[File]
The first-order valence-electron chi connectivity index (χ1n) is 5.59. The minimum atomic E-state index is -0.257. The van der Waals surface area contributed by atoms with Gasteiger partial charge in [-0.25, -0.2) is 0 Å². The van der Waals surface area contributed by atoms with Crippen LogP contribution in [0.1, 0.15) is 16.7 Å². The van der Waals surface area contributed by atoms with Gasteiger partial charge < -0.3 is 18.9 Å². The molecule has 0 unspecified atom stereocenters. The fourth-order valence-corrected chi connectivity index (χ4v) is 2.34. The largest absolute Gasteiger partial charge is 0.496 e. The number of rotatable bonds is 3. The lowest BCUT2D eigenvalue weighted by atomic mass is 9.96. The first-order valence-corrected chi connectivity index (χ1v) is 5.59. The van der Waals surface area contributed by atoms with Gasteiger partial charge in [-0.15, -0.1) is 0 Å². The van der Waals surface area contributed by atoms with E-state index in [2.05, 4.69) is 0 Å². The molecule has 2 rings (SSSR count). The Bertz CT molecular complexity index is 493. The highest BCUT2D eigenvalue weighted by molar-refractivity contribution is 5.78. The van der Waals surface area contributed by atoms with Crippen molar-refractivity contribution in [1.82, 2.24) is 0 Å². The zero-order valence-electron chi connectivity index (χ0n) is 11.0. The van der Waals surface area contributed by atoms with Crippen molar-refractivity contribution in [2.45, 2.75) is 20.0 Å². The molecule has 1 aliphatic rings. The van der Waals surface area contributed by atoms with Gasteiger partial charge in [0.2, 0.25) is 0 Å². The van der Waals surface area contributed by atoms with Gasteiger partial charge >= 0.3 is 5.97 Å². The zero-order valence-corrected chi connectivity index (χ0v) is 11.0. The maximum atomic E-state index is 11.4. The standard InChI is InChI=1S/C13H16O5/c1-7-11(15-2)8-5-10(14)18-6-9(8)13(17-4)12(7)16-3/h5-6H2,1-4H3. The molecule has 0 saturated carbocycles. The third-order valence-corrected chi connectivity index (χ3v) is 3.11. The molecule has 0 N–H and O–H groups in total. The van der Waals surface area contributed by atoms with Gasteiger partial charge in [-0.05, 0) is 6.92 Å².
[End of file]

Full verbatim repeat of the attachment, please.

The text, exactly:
The first-order valence-electron chi connectivity index (χ1n) is 5.59. The minimum atomic E-state index is -0.257. The van der Waals surface area contributed by atoms with Gasteiger partial charge in [-0.25, -0.2) is 0 Å². The van der Waals surface area contributed by atoms with Crippen LogP contribution in [0.1, 0.15) is 16.7 Å². The van der Waals surface area contributed by atoms with Gasteiger partial charge < -0.3 is 18.9 Å². The molecule has 0 unspecified atom stereocenters. The fourth-order valence-corrected chi connectivity index (χ4v) is 2.34. The largest absolute Gasteiger partial charge is 0.496 e. The number of rotatable bonds is 3. The lowest BCUT2D eigenvalue weighted by atomic mass is 9.96. The first-order valence-corrected chi connectivity index (χ1v) is 5.59. The van der Waals surface area contributed by atoms with Gasteiger partial charge in [-0.15, -0.1) is 0 Å². The van der Waals surface area contributed by atoms with E-state index in [2.05, 4.69) is 0 Å². The molecule has 2 rings (SSSR count). The Bertz CT molecular complexity index is 493. The highest BCUT2D eigenvalue weighted by molar-refractivity contribution is 5.78. The van der Waals surface area contributed by atoms with Crippen molar-refractivity contribution in [1.82, 2.24) is 0 Å². The zero-order valence-electron chi connectivity index (χ0n) is 11.0. The van der Waals surface area contributed by atoms with Crippen molar-refractivity contribution in [2.45, 2.75) is 20.0 Å². The molecule has 1 aliphatic rings. The van der Waals surface area contributed by atoms with Gasteiger partial charge in [0.2, 0.25) is 0 Å². The van der Waals surface area contributed by atoms with Gasteiger partial charge >= 0.3 is 5.97 Å². The zero-order valence-corrected chi connectivity index (χ0v) is 11.0. The maximum atomic E-state index is 11.4. The standard InChI is InChI=1S/C13H16O5/c1-7-11(15-2)8-5-10(14)18-6-9(8)13(17-4)12(7)16-3/h5-6H2,1-4H3. The molecule has 0 saturated carbocycles. The third-order valence-corrected chi connectivity index (χ3v) is 3.11. The molecule has 0 N–H and O–H groups in total. The van der Waals surface area contributed by atoms with Gasteiger partial charge in [-0.05, 0) is 6.92 Å².